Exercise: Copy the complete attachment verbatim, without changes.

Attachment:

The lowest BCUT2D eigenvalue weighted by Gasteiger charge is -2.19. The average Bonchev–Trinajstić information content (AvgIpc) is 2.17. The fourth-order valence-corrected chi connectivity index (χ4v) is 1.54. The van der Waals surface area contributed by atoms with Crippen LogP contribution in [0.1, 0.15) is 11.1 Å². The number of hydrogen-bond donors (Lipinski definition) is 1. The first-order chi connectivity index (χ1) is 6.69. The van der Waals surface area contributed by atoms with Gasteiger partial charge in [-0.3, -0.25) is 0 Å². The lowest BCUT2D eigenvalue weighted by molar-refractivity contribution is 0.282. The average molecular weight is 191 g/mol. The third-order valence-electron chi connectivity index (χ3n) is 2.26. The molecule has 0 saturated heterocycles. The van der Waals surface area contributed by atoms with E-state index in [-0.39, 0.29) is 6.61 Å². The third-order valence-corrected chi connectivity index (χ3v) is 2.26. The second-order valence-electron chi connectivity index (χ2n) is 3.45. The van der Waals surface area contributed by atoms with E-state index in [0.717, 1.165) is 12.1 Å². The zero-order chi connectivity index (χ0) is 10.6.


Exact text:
The lowest BCUT2D eigenvalue weighted by Gasteiger charge is -2.19. The average Bonchev–Trinajstić information content (AvgIpc) is 2.17. The fourth-order valence-corrected chi connectivity index (χ4v) is 1.54. The van der Waals surface area contributed by atoms with Crippen LogP contribution in [0.1, 0.15) is 11.1 Å². The number of hydrogen-bond donors (Lipinski definition) is 1. The first-order chi connectivity index (χ1) is 6.69. The van der Waals surface area contributed by atoms with Gasteiger partial charge in [-0.3, -0.25) is 0 Å². The lowest BCUT2D eigenvalue weighted by molar-refractivity contribution is 0.282. The average molecular weight is 191 g/mol. The third-order valence-electron chi connectivity index (χ3n) is 2.26. The molecule has 0 saturated heterocycles. The van der Waals surface area contributed by atoms with E-state index in [-0.39, 0.29) is 6.61 Å². The third-order valence-corrected chi connectivity index (χ3v) is 2.26. The second-order valence-electron chi connectivity index (χ2n) is 3.45. The van der Waals surface area contributed by atoms with E-state index in [0.717, 1.165) is 12.1 Å². The zero-order chi connectivity index (χ0) is 10.6.